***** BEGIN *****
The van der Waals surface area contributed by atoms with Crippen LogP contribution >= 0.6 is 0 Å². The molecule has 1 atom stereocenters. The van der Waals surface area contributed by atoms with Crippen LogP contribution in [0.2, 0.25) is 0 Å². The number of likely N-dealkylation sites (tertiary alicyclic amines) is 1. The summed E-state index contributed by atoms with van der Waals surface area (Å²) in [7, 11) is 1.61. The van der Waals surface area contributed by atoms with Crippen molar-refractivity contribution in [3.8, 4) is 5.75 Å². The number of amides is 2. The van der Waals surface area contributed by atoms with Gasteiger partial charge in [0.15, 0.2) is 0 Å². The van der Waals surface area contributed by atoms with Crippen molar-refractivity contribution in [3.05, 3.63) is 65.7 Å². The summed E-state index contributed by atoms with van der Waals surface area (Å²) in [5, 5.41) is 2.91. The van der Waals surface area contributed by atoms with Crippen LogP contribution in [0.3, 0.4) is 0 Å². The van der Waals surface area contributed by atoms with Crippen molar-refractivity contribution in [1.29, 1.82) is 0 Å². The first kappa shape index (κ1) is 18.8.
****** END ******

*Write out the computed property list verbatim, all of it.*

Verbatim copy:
The van der Waals surface area contributed by atoms with Crippen LogP contribution >= 0.6 is 0 Å². The molecule has 1 atom stereocenters. The van der Waals surface area contributed by atoms with Crippen LogP contribution in [0.2, 0.25) is 0 Å². The number of likely N-dealkylation sites (tertiary alicyclic amines) is 1. The summed E-state index contributed by atoms with van der Waals surface area (Å²) in [7, 11) is 1.61. The van der Waals surface area contributed by atoms with Crippen molar-refractivity contribution in [3.8, 4) is 5.75 Å². The number of amides is 2. The van der Waals surface area contributed by atoms with Gasteiger partial charge in [0.15, 0.2) is 0 Å². The van der Waals surface area contributed by atoms with Crippen molar-refractivity contribution in [3.05, 3.63) is 65.7 Å². The summed E-state index contributed by atoms with van der Waals surface area (Å²) in [5, 5.41) is 2.91. The van der Waals surface area contributed by atoms with Crippen LogP contribution in [0.3, 0.4) is 0 Å². The van der Waals surface area contributed by atoms with Crippen molar-refractivity contribution in [1.29, 1.82) is 0 Å². The first kappa shape index (κ1) is 18.8.